It’s been a month since the Apocalypse Panel started and the world is still here. Oh well, who knows what could happen during the next thirty days? And if the answers to our first question are any indication then we could be facing horrible destruction from a rogue planet, the outbreak of a long-frozen virus, collapse of the dollar, or World-War III. Maybe even a scenario where the passing of a large planetary mass cracks open a glacier, releasing a dormant virus that creates a murderous rage in people, that then results in a war and causes the collapse of all economies.
Yeah, that is probably taking it a bit too far. Let’s just move on to this month’s question for the panel.
What draws you to write apocalyptic stories?
For me, it has been a lifelong interest in the genre. My favorite book is Damnation Alley by Roger Zelazny. I read it when I was ten. I’ve read it five more times since then and I don’t generally read books more than once.
What is it that I like about that book? Giant, mutant Gila Monsters. Murderous biker gangs roaming the countryside. And making a trek across the ruined landscape of
America in armored all-terrain vehicles. That’s what I call entertainment.
However, all of those are just the trappings of the genre. At the heart of almost all the post-apocalyptic stories that I’ve read is the desire to put things back together. It is the never-give-up attitude of human heroes as they fix our broken society that makes those stories special.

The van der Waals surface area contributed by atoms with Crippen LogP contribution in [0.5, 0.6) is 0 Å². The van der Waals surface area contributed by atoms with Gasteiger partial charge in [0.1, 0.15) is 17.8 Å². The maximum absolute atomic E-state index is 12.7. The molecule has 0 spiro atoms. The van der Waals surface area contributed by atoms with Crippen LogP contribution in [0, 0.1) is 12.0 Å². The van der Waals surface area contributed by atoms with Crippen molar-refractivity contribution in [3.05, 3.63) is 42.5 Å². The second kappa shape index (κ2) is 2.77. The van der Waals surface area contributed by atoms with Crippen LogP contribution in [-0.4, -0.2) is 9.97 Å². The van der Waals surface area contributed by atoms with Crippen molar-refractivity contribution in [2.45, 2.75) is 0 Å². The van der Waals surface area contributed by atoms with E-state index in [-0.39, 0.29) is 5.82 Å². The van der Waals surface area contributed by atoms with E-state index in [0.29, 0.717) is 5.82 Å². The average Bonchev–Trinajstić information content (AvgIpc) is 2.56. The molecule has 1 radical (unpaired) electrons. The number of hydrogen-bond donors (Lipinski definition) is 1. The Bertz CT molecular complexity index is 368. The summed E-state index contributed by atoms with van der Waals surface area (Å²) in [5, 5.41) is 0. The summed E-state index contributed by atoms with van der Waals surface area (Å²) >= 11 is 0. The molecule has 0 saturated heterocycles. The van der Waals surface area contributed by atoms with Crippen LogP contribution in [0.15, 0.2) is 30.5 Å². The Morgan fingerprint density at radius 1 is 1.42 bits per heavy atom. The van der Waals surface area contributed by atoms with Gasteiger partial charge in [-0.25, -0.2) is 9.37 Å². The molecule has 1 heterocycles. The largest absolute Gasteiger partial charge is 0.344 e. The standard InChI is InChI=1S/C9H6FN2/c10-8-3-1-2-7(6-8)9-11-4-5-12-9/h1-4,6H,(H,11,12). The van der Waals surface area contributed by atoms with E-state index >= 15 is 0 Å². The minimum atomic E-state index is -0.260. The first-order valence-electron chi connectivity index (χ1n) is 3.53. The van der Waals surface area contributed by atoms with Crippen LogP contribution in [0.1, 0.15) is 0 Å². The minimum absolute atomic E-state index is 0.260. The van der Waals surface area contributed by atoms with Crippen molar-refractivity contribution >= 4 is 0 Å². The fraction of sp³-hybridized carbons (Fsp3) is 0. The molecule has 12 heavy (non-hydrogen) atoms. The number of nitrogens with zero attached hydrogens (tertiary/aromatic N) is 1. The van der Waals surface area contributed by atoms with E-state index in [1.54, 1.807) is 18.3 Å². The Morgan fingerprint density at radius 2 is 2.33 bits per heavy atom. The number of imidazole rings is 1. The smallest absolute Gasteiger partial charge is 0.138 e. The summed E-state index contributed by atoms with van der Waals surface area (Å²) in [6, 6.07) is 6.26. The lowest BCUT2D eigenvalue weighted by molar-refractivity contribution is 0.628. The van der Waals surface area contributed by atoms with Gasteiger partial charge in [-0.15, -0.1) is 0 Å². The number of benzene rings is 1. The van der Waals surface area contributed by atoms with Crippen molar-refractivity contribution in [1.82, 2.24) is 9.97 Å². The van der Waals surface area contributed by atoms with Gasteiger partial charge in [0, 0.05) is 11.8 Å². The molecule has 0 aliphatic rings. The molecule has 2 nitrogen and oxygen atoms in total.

My reason for writing The Gathering was that I saw the potential for great calamity in our future and wanted to write a novel that gives people hope. If disaster strikes the
United States, I want people who have read my story to be able to say to themselves, “If the Williams family can make it through this, then so can my family.”
That won’t be the case if I write another apocalypse story I might use the genre as a canvas to explore death. Death of individual. Death of culture. Death of society. Even the death of mankind. More likely I’d use it as a backdrop for creation of crazy mutant creatures, bizarre political sects, and patchwork machines built from the remnants found in ruined cities. Beautiful stuff.
What about the rest of the panel? What draws them to write about an
apocalypse? Next week I will have links to all of their posts and a few comments
of my own about what they had to offer. Let’s just hope the world hasn’t ended